by Justin Maher McCormack Graduate School Dean’s Office
Tuesday night, President Obama took the stage to deliver his farewell address. In it, he painted an optimistic portrait of a nation filled with promise and people of all political stripes ready to continue to fight for an inclusive democracy. He also acknowledged that “our political dialogue has become so corrosive that people of good character aren’t even willing to enter into public service.” That frightening proposition, echoed by polls that show the steady and alarming decline of trust in government, deserves serious reflection.
As the assistant dean for academic programs at McCormack, I spend a good chunk of time talking to prospective students investigating graduate school. There are a myriad of reasons why they choose to pursue graduate study. Some are coming from a bachelor’s program and want to continue to specialize in a field they are passionate or curious about. Others are seasoned professionals ready for a career change or new skills. But, in addition to the personal and professional benefits, they are united by a commitment to improving their local and global communities. Continue Reading →
John W. McCormack, a Massachusetts congressman for four decades and speaker of the US House of Representatives from 1962 to 1971, was born 125 years ago today. And while his long life ended 36 years ago, we are all still beneficiaries of its fruits.
Modest and soft-spoken, McCormack never sought the limelight. No biography has yet been published, though one is expected next year. But it is fair to say that no member of Congress in the 20th century accomplished more that affects the everyday lives of nearly every American today.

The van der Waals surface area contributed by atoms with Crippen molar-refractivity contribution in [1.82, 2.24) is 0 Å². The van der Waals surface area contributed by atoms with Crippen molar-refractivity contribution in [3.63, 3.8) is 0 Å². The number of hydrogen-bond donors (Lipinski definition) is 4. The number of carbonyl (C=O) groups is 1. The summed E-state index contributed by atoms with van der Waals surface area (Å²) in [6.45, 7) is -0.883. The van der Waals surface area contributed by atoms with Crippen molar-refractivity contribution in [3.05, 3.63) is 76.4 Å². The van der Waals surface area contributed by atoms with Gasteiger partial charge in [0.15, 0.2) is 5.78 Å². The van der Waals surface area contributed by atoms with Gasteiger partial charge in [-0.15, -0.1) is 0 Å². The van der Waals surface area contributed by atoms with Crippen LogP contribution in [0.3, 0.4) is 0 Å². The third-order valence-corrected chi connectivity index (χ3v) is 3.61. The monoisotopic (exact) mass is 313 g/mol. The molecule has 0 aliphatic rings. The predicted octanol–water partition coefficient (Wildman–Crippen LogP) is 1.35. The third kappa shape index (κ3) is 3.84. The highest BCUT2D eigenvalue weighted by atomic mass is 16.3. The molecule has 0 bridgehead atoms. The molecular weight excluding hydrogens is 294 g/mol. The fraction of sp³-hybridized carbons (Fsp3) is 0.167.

McCormack would doubtless take pride in the continuing effectiveness of Social Security, Medicare, and Medicaid to provide people with a real safety net. He would have reveled in the fact that Barack Obama, a beneficiary of civil and voting rights legislation of the 1960s, became president; he would have supported the many education, housing and aid programs that continue to promote economic opportunity and social justice.
All these policies owe a debt to McCormack — a doer if there ever was one. McCormack was the seventh of eight U.S. House speakers to come from Massachusetts—no other state has sent more than four (Kentucky and Virginia). Continue Reading →
by Professor Amy E. Smith Department of Public Policy and Public Affairs
As Dean Cash notes in an earlier blog post, Policy Matters, public policies touch all aspects of our lives–the food we eat, the highways on which we drive, the banks from which we borrow, the education we receive, to name a few. The importance of public policy is front and center as we are on the cusp of electing the 45th President of the United States. Whomever is elected come November will have an enormous impact on our policies.
Like policy, management matters too. We must remember this.